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Joyce, Dante, and the Poetics of Literary Relations: Language and Meaning in Finnegans Wake (review)

From: Modernism/modernity
Volume 9, Number 3, September 2002
pp. 528-529 | 10.1353/mod.2002.0057

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Modernism/Modernity 9.3 (2002) 528-529

Book Review

Joyce, Dante, and the Poetics of Literary Relations:
Language and Meaning in

Joyce, Dante, and the Poetics of Literary Relations: Language and Meaning in Finnegans Wake. Lucia Boldrini. New York: Cambridge University Press, 2001. Pp. xi + 233. $54.95.

Modernism as a nexus of literary relations was already felt by Joyce, as he shaped a book he tentatively and provocatively titled Work in Progress. That book became Finnegans Wake (1939), the masterpiece on which Lucia Boldrini focuses her own critical approach. However, critical readings in literary relations were well under way as Joyce was still writing his book: the critical essays gathered by Samuel Beckett are an obvious and crucial instance of the study of literary relations at work.

The notion of literary relations addresses at once the plurality of experimental directions pursued by modern artists and the link with the past that supports and confronts the modernist endeavor. In her discussion of these relations, Boldrini warns the reader against the temptation of agon. Referring to Harold Bloom's The Anxiety of Influence (1973) and especially A Map of Misreading (1975), she very clearly states, at the start of her investigation, her opposition to this method of analysis.

Instead, Boldrini writes her book on the "poetics of literary relations" (14). Specifically, she traces the relationship that Joyce established with Dante. This relationship appears as a critical pattern that is embedded in Joyce's modernist experiment and was at the same time favored by Dante, his chosen precursor of the privileged tradition. Boldrini embraces "the language of intertextuality," a specification that is pivotal to the fine discourse she weaves from Finnegans Wake (11). She follows an established critical stance that employs both stylistic and historicist methods. Her approach takes the shape of "an unprecedented and unequalled complex semiotic, structural and linguistic programme" (6). Metamorphosis, for example, is viewed as a linguistic process, rather than merely the influence of Renaissance philosophers such as Giordano Bruno or the Ovidian strategy also so crucial to some great cantos of the Divine Comedy. Consequently, her program becomes an important test, not only of the efficacy of her own approach to Finnegans Wake, but also of its applicability to other modernist works, especially those founded on encyclopedic ground, such as Ezra Pound's Cantos.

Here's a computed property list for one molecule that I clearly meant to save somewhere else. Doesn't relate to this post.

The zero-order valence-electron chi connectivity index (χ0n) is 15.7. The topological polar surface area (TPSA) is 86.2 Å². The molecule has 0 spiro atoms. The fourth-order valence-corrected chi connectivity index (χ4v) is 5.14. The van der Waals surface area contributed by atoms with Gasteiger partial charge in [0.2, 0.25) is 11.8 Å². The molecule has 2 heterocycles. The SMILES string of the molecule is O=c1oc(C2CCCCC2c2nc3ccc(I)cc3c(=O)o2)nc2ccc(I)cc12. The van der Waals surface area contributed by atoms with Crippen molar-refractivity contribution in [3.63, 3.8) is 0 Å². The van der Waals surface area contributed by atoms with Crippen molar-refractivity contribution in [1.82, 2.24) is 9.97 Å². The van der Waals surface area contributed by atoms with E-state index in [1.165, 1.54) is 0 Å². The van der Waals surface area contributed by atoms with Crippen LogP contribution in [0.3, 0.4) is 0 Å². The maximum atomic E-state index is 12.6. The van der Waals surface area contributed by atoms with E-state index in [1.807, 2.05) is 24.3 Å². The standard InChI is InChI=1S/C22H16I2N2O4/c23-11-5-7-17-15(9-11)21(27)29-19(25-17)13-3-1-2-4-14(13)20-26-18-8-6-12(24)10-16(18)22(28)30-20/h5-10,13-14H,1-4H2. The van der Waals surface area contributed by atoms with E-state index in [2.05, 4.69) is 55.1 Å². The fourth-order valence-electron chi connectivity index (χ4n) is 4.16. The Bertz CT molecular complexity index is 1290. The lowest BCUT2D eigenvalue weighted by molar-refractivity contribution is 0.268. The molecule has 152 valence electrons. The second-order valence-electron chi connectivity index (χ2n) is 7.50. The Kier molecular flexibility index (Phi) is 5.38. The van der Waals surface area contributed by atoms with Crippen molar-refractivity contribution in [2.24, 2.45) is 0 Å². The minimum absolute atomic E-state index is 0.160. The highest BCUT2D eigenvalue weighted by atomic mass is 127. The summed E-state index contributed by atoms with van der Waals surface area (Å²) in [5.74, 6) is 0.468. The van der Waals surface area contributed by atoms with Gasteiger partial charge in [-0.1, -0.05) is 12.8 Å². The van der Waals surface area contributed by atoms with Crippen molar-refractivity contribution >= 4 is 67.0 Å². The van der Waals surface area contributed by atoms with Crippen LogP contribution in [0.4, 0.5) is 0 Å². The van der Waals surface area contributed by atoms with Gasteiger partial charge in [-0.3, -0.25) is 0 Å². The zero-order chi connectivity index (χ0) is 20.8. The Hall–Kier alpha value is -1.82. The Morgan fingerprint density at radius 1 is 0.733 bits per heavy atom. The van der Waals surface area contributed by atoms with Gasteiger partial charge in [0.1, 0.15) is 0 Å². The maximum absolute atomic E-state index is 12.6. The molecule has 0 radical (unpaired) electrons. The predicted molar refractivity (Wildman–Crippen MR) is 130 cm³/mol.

Boldrini works out her intuition through four dense chapters that demonstrate connections "in layers" between Joyce's work and Dante's Convivio, Epistle to Can Grande della Scala, De Vulgari Eloquentia, and the Divine Comedy (26). Moving from Dante's reconsideration of the distinction between poets and theologians and the question of authorship that such a distinction raises, she works through a number of related myths, which she treats as "motives" that punctuate the poetics of the two authors in question. The first of such motives is that of the fall; the second is that of the letter, in which term several meanings coalesce. The very naming of the main characters in Finnegans Wake makes the relevance of such a motif apparent, and it returns several times throughout Boldrini's book.

The next layer of her analysis is the motif of the tower of Babel, which in Joyce is personified in HCE, "a sort of towering giant who recalls Dante's Nimrod" (79). The fall is at once a sin and a felix culpa, which is at the core of the very notion of plurality and, of course, polysemy. Dante often refers to Adam (the first sinner) throughout the third canticle before seeing him in Paradiso XXII. By the same token, to Joyce,

it makes sense to draw part of the allusion from the canto of Paradiso in which Aquinas speaks of the perfect wisdom of Adam, the first man and sinner who was in Eden and then fell down to earth, was buried underground in his "mole's paradise" and rose again after three days, taking Adam with him. [87]

The literary relation established here is a good example of how Boldrini does not simply rely on thematic occurrences, but traces back the reasoning behind citations that, taken literally in relation to their original contexts, risk appearing misleading or partial.

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